Publication
Title
Hepatitis B vaccination coverage in healthcare workers in Gauteng Province, South Africa
Author
Abstract
Hepatitis B (HB) virus (HBV) is highly endemic and HBV infection is a major public health problem in sub-Saharan Africa. Percutaneous/parenteral transmission is an important mode of spread of HBV in the healthcare setting, thus healthcare workers (HCWs) and their patients are at risk for acquiring HBV infections. This study was conducted on three HCW populations in Gauteng Province during 2009, in order to (1) determine HB vaccination coverage of HCWs, and (2) investigate demographic predictors of vaccination uptake. Being a doctor was a statistically significant predictor of vaccination uptake (odds ratio [OR]: 3.2; 95% confidence interval [CI]: 1.486.72; p-value: 0.003), while working in the private sector was also statistically significantly associated with vaccination uptake (OR: 1.73; 95% CI: 1.012.98; chi-square p-value: 0.035). The majority (67.9% [491/723]) of HCWs had received at least 1 dose of vaccine, but where data on number of doses was available, only 19.9% (94/472) were fully vaccinated. In conclusion, there is a need to increase HB vaccination uptake in Gauteng HCWs through a policy that is properly implemented and routinely monitored and evaluated, and this policy must ensure that all three doses of vaccine are administered.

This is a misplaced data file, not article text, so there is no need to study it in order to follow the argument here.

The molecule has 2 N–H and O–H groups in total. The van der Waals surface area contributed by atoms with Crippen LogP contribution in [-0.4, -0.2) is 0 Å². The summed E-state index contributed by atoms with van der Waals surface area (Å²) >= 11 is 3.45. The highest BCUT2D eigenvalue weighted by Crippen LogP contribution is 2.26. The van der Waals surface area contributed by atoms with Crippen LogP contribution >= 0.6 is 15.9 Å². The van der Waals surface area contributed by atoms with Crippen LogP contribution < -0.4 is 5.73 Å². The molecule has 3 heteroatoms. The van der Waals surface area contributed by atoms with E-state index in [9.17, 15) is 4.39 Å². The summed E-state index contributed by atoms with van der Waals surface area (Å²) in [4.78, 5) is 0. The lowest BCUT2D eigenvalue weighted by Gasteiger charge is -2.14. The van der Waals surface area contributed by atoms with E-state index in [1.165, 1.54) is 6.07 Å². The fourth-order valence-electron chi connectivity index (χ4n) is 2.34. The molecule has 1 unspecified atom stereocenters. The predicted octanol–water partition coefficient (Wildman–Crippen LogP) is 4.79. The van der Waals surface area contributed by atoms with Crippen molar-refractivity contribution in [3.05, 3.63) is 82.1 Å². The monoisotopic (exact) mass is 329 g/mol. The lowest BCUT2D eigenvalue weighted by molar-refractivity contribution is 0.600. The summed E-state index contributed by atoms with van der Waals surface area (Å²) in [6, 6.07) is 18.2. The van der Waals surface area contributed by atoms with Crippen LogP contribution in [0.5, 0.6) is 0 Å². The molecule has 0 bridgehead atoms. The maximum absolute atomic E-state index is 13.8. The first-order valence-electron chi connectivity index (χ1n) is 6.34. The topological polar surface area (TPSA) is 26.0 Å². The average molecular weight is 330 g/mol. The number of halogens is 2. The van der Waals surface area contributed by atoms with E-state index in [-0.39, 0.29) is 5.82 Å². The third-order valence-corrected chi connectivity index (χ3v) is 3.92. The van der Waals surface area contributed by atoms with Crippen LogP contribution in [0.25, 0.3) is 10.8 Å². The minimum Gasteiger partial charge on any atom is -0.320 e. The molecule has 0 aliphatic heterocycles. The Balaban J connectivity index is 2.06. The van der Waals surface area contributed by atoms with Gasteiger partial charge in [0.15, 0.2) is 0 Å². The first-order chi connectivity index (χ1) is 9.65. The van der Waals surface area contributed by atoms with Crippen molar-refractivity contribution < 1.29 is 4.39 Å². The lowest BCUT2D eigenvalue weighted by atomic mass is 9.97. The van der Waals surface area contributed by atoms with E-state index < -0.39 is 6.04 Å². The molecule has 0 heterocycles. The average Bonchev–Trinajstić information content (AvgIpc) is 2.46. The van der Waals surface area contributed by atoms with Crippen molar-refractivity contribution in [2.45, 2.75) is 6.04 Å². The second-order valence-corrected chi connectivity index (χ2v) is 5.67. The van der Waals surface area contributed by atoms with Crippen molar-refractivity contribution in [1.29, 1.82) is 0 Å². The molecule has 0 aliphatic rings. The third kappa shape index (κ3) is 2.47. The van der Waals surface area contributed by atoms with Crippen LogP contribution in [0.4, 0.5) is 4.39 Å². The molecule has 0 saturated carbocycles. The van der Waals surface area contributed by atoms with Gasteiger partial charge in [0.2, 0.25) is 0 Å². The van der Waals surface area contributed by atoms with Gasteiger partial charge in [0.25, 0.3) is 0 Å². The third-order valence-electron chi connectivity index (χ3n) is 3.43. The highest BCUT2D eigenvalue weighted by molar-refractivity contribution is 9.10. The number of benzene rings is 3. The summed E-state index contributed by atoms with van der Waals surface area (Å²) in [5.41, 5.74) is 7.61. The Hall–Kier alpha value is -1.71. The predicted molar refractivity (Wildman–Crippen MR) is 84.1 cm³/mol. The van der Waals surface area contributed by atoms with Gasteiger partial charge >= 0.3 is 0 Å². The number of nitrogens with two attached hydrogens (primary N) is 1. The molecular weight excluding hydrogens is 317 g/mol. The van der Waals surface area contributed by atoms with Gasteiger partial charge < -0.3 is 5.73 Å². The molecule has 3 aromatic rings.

Language
Dutch
Source (journal)
Vaccine / International Society for Vaccines. - Amsterdam
Publication
Amsterdam : 2011
ISSN
0264-410X
Volume/pages
29:25(2011), p. 4293-4297
ISI
000291777700019
Full text (Publisher's DOI)
UAntwerpen
Faculty/Department
Research group
Publication type
Subject
Affiliation
Publications with a UAntwerp address
External links
Web of Science
Record
Identification
Creation 25.07.2011
Last edited 11.11.2017
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